And please don't just pop in out of nowhere and start spouting "you guys." And "peace at any cost." You have no idea who I am, nor what I preach - I have never uttered this phrase, and nor to I believe it, leaving a power vacuum in place of a mess we created blesses no one.

You're right, I apologize. I guess I was responding to the Reverend's sermon and your defense of it and I got caught up in the moment. My apologies.

So's the creation of "settlements" on land that's been occupied by people for...centuries, and rocket attacks which kill kids.

Wezlo, God gave my people this land as an eternal covenant. It says that very thing in our Scriptures. God also commanded us to drive out the inhabitants of the land, lest they be a thorn in our sides. You're ignoring the Scripture pertaining to this in an attempt to justify a new peacenik mantra of gentile Christianity.

Suicide bombers are evil, rocket attacks in civilian population centers are evil

This western view of, "oh, everyone's equally wrong" is a ignorant view, Wezlo. Are you taking that stance?

Israel's attacks are on folks launching missiles or carrying out attacks on Israel. We don't randomly kill civilian Palestinians. Yes, civilians often die -- it's a damn shame -- as civilians are bound to in any war, but that is not the intent.

By contrast, the Islamic nutjob that walked into a Yeshiva the other week opened fire on every kid he could find. His intent was to kill everyone he could. And when he was finally killed, the Palestinians were celebrating in the streets, handing out candy, and singing songs because 8 Jewish kids -- kids! -- were murdered.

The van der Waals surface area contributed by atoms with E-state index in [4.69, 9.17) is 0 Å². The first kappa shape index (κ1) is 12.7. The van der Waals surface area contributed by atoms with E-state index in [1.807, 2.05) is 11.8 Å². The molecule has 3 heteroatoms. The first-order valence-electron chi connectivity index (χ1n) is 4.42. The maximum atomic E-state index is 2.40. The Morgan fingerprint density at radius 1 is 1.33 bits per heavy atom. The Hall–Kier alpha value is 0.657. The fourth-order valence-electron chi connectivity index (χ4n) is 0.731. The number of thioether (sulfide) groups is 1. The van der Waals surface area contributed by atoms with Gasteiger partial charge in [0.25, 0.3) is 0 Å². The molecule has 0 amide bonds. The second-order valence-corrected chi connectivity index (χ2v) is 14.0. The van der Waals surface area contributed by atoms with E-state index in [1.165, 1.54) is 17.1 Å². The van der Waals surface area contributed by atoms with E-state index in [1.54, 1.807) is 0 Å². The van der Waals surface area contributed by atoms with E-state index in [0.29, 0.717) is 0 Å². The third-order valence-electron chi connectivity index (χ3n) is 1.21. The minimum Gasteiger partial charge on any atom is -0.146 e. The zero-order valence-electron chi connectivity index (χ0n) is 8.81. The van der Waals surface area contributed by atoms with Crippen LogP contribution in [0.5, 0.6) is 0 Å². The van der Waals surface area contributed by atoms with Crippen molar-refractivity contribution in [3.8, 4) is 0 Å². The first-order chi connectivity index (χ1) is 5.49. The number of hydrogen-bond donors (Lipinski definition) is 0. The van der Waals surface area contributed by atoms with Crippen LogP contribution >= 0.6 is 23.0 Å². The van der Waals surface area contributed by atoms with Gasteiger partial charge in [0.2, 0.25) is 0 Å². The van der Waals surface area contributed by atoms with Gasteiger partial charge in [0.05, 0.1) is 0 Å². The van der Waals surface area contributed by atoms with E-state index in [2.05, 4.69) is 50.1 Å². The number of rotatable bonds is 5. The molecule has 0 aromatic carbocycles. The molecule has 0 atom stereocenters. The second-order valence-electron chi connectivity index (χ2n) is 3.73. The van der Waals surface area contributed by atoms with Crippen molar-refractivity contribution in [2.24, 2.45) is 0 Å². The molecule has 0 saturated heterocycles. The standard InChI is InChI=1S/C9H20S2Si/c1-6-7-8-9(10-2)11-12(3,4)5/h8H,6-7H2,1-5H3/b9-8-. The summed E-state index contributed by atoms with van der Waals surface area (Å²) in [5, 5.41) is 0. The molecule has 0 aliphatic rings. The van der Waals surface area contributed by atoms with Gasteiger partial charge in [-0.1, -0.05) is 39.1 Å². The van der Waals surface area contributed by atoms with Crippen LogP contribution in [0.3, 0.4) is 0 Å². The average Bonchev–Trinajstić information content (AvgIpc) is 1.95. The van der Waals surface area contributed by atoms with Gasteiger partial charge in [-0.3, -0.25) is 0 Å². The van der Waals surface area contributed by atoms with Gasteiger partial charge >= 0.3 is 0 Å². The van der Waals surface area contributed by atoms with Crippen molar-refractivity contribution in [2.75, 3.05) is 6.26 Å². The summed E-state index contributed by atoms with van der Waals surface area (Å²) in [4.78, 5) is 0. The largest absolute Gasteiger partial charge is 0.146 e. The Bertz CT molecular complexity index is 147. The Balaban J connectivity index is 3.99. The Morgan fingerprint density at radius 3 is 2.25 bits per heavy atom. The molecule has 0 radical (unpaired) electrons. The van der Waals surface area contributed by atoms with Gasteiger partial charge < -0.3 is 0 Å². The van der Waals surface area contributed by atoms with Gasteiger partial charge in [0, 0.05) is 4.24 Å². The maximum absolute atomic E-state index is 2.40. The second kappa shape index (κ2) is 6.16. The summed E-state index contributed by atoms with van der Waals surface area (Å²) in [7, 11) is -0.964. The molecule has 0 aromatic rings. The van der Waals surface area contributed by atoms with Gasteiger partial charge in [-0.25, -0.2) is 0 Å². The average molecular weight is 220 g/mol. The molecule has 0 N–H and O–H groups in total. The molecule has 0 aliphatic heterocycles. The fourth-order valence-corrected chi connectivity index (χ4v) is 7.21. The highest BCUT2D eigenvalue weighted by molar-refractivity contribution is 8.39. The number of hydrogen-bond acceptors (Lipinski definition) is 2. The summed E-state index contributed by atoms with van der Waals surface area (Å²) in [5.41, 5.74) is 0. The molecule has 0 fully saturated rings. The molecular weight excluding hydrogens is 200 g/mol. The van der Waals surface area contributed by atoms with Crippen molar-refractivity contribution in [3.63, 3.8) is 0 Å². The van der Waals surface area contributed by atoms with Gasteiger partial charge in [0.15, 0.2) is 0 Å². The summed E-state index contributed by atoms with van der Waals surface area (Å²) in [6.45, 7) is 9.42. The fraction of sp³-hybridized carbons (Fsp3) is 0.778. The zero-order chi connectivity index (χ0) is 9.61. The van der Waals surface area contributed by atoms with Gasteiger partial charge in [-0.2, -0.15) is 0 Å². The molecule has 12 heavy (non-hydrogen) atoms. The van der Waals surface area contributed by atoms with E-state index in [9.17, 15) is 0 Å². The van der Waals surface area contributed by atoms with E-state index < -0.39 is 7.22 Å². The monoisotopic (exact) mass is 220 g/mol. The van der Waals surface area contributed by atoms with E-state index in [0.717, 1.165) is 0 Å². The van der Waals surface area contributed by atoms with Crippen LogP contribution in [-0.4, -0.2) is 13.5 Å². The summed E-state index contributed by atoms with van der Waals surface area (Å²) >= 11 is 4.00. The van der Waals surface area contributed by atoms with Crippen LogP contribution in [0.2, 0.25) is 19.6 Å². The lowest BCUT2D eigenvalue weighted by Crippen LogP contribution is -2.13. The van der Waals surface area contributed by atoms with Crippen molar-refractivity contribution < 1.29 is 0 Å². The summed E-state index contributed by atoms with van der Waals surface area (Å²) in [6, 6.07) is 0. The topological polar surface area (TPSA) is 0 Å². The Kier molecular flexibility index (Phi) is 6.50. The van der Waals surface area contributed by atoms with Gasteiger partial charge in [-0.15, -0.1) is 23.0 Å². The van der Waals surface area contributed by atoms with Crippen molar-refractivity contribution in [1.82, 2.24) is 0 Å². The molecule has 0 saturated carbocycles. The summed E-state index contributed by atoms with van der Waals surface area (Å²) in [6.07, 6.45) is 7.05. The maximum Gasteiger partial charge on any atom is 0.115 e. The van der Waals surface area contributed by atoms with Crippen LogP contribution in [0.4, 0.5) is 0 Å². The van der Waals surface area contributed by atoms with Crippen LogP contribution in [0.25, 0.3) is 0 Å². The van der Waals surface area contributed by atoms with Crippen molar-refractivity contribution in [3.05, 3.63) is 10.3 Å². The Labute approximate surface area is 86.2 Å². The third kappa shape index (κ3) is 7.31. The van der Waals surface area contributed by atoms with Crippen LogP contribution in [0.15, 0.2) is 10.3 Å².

What foolish moral principle would disregard intent and equate those people with Israel!

Not only is intent ignored, but also the greater question of good and evil. Instead, there is no real right and wrong; sympathy is given by looking through a microscope to see which side is suffering more, and which side has lost more civilians.

Foolish gentiles.

If that were the only litmus test for good and evil, your Allies would be the evil ones in WWII.

Yet here you stand, equating Israel and the Islamic extremist Palestinians suicide bombers. And what impractical moral lesson do you have to teach us? Turn the other cheek? Let this guy shoot more kids? Insanity. That is not what the Messiah had in mind, yet by your assertions, you make him out to be a fool. Yet another reason why Jews, by and large, can't take Jesus seriously: foolish western gentile doctrine.